Account Table Design

I was interested to learn more on how tables are structured in accounting system. Googling around got me this:

Method

The Standard Accounting method in not-so-primitive countries is this. The “best practice”, if you will, in others.

This method applies to any system that has similar operations; needs; historic monthly figures vs current-month requirements, such as Inventory Control, etc.

Consideration

First, the considerations.

Never duplicate data. If the current balance can be derived (and here it is simple), do not duplicate it with a summary column. Such a column is a duplication of data. It breaks Normalisation rules. Further, it creates an Update Anomaly, which otherwise does not exist.
If you use a summary column, whenever the Transactions are updated (as in changed, not as in when a new Transaction is inserted), the summary column value becomes obsolete, so it must be updated all the time anyway. That is the consequence of the Update Anomaly. Which eliminates the value of having it.
External publication. If the balance is published, as in a monthly Bank Statement, such documents usually have legal restrictions and implications, thus that published CurrentBalance value must not change after publication.
Any change, after the publication date, in the database, of a figure that is published externally, is evidence of dishonest conduct, fraud, etc.
Such an act, attempting to change published history, is the hallmark of a novice. Novices and mental patients will insist that history can be changed. But as everyone should know, ignorance of the law does not constitute a valid defence.
You wouldn’t want your bank, in Apr 2015, to change your Current Balance that they published in their Bank Statement to you of Dec 2014.
That figure has to be viewed as an Audit figure, published and unchangeable.
Any corrections or adjustments that are necessary are made as new Transactions in the current month, even though it applies to some previous month. This is because that applicable-to month is closed and published, because one cannot change history after it has happened and it has been recorded. The only effective month is the current one.
For interest-bearing systems, etc, in not-so-primitive countries, when an error is found, and it has an historic effect (eg. you find out in Apr 2015 that the interest calculated on a security has been incorrect, since Dec 2014), the value of the corrected interest payment/deduction is calculated today, for the number of days that were in error, and the sum is inserted as a Transaction in the current month. Again, the only effective month is the current one.

And of course, the interest rate for the security has to be corrected as well, so that the error does not repeat.
If you find an error in your bank’s calculation of the interest on your Savings (interest-bearing) Account, and you have it corrected, you get a single deposit, that constitutes the whole adjustment value, in the current month. That is a Transaction in the current month.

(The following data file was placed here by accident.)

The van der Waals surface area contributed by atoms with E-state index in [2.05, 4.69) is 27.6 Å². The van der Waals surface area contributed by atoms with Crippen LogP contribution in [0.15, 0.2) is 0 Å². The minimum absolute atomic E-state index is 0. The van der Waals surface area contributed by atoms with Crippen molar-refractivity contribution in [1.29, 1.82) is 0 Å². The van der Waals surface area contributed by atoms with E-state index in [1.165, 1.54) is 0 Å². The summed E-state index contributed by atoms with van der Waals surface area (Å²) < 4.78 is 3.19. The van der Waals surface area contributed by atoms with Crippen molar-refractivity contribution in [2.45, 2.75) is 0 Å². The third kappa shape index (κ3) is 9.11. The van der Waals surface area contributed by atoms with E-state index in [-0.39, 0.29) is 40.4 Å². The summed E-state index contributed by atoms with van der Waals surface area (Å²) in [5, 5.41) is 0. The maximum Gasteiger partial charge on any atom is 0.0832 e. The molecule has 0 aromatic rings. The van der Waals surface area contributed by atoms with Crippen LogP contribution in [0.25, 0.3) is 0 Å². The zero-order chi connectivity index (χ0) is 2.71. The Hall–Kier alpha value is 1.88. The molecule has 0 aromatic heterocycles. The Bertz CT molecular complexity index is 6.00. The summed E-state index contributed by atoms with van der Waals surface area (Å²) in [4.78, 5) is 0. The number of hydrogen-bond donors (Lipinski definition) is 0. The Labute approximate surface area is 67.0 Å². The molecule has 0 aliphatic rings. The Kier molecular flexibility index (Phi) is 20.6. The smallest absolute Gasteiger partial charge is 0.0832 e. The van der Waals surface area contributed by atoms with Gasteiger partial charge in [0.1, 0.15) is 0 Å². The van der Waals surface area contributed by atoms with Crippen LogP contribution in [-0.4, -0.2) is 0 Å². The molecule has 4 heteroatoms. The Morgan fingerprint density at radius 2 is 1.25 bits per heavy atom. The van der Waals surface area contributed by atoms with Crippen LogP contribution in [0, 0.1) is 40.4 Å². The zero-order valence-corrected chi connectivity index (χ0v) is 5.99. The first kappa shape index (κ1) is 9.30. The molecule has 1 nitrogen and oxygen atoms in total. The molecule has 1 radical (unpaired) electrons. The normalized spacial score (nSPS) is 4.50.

The bank does not: change history; apply interest for each of the historic months; recall the historic Bank Statements; re-publish the historic Bank Statements. No. Except maybe in Idi Amin type countries.
The same principles apply to Inventory control systems. It maintains sanity.
All real accounting systems (ie. those that are accredited by the Audit Authority in the applicable country, as opposed to the Mickey Mouse “packages” that abound) use a Double Entry system for Transactions, precisely because it prevents a raft of errors, the most important of which is, funds do not get “lost”. That requires a simple General Ledger.
You probably do not need that, therefore I am not describing it here, but do remember it in case money goes “missing”, because that is what you will have to implement, not some band-aid solution; not yet another unaccredited “package”.
The major issues that affect performance are outside the scope of this question, they are in the area of whether you implement a genuine Relational Database or not (a Record Filing System in an SQL database container, typified by IDs).
The use of genuine Relational Keys, etc will maintain high performance, regardless of the population of the tables.
Conversely, an RFS will perform badly, they simply cannot perform. “Scale” when used in the context of an RFS, is a fraudulent term: it hides the cause and seeks to address everything but the cause.
Implementation

For each Account, there will be a ClosingBalance, in a AccountStatement table (one row per Account per month), along with StatementDate and other Statement details.
This is not a duplicate because it is demanded for Audit and sanity purposes.

For Inventory, a QuantityOnHand column, in the PartAudit table (one row per Part per month)
It has an additional value, in that it constrains the scope of the Transaction rows required to be queried for the current month
Again, if your table is Relational, the Primary Key for AccountTransaction will be (AccountCode, TransactionDateTime) which will retrieve the Transactions at millisecond speeds.
Whereas for a Record Filing System, the “primary key” will be (TransactionID), and you will be retrieving the current month by TransactionDate, which may or may not be indexed correctly, and the rows required will be spread across the file. In any case at far less than ClusteredIndex speeds, and where the retrieved rows are many, a tablescan.
The Transaction table remains simple (the real world notion of a bank account Transaction is simple). It has a single positive Amount column.